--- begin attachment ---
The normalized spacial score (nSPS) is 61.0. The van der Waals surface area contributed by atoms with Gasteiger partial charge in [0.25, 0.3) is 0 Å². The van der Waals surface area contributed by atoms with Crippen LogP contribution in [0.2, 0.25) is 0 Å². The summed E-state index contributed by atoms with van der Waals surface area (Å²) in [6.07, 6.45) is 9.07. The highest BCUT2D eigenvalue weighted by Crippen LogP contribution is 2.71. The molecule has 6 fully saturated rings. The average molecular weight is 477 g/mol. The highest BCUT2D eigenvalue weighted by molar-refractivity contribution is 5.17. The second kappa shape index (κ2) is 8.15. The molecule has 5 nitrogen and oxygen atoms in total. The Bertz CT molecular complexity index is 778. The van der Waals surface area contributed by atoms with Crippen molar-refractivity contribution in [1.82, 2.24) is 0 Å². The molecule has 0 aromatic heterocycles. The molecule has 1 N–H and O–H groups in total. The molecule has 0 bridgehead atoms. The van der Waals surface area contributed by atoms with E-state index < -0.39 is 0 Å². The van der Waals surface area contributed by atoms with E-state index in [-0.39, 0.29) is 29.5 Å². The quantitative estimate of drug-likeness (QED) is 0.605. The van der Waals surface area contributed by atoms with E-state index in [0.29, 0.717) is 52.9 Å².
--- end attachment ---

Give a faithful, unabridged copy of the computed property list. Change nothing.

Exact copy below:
The normalized spacial score (nSPS) is 61.0. The van der Waals surface area contributed by atoms with Gasteiger partial charge in [0.25, 0.3) is 0 Å². The van der Waals surface area contributed by atoms with Crippen LogP contribution in [0.2, 0.25) is 0 Å². The summed E-state index contributed by atoms with van der Waals surface area (Å²) in [6.07, 6.45) is 9.07. The highest BCUT2D eigenvalue weighted by Crippen LogP contribution is 2.71. The molecule has 6 fully saturated rings. The average molecular weight is 477 g/mol. The highest BCUT2D eigenvalue weighted by molar-refractivity contribution is 5.17. The second kappa shape index (κ2) is 8.15. The molecule has 5 nitrogen and oxygen atoms in total. The Bertz CT molecular complexity index is 778. The van der Waals surface area contributed by atoms with Crippen molar-refractivity contribution in [1.82, 2.24) is 0 Å². The molecule has 0 aromatic heterocycles. The molecule has 1 N–H and O–H groups in total. The molecule has 0 bridgehead atoms. The van der Waals surface area contributed by atoms with E-state index < -0.39 is 0 Å². The van der Waals surface area contributed by atoms with E-state index in [-0.39, 0.29) is 29.5 Å². The quantitative estimate of drug-likeness (QED) is 0.605. The van der Waals surface area contributed by atoms with E-state index in [0.29, 0.717) is 52.9 Å².